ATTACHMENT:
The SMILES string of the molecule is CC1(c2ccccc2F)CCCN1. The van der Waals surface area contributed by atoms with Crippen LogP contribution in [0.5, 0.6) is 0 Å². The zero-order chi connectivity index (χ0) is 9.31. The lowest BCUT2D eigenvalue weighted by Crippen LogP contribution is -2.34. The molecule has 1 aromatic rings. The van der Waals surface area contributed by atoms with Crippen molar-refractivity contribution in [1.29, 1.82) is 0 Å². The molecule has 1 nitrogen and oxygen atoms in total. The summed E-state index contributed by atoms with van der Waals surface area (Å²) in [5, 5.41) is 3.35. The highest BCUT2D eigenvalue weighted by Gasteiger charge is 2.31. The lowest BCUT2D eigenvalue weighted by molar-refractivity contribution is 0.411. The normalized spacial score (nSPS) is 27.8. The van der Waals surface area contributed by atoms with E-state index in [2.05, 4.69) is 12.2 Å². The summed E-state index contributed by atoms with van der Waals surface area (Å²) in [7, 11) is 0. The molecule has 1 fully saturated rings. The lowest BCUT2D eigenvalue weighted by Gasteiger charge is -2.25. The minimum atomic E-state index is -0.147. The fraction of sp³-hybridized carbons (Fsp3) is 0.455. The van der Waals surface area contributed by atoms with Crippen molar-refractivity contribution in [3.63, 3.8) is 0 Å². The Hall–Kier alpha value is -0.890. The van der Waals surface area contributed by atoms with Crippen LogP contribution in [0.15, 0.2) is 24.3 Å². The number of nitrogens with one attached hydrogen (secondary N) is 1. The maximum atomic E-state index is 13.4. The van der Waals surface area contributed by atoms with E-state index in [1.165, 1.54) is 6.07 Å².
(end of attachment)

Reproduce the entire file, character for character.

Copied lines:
The SMILES string of the molecule is CC1(c2ccccc2F)CCCN1. The van der Waals surface area contributed by atoms with Crippen LogP contribution in [0.5, 0.6) is 0 Å². The zero-order chi connectivity index (χ0) is 9.31. The lowest BCUT2D eigenvalue weighted by Crippen LogP contribution is -2.34. The molecule has 1 aromatic rings. The van der Waals surface area contributed by atoms with Crippen molar-refractivity contribution in [1.29, 1.82) is 0 Å². The molecule has 1 nitrogen and oxygen atoms in total. The summed E-state index contributed by atoms with van der Waals surface area (Å²) in [5, 5.41) is 3.35. The highest BCUT2D eigenvalue weighted by Gasteiger charge is 2.31. The lowest BCUT2D eigenvalue weighted by molar-refractivity contribution is 0.411. The normalized spacial score (nSPS) is 27.8. The van der Waals surface area contributed by atoms with E-state index in [2.05, 4.69) is 12.2 Å². The summed E-state index contributed by atoms with van der Waals surface area (Å²) in [7, 11) is 0. The molecule has 1 fully saturated rings. The lowest BCUT2D eigenvalue weighted by Gasteiger charge is -2.25. The minimum atomic E-state index is -0.147. The fraction of sp³-hybridized carbons (Fsp3) is 0.455. The van der Waals surface area contributed by atoms with Crippen molar-refractivity contribution in [3.63, 3.8) is 0 Å². The Hall–Kier alpha value is -0.890. The van der Waals surface area contributed by atoms with Crippen LogP contribution in [0.15, 0.2) is 24.3 Å². The number of nitrogens with one attached hydrogen (secondary N) is 1. The maximum atomic E-state index is 13.4. The van der Waals surface area contributed by atoms with E-state index in [1.165, 1.54) is 6.07 Å².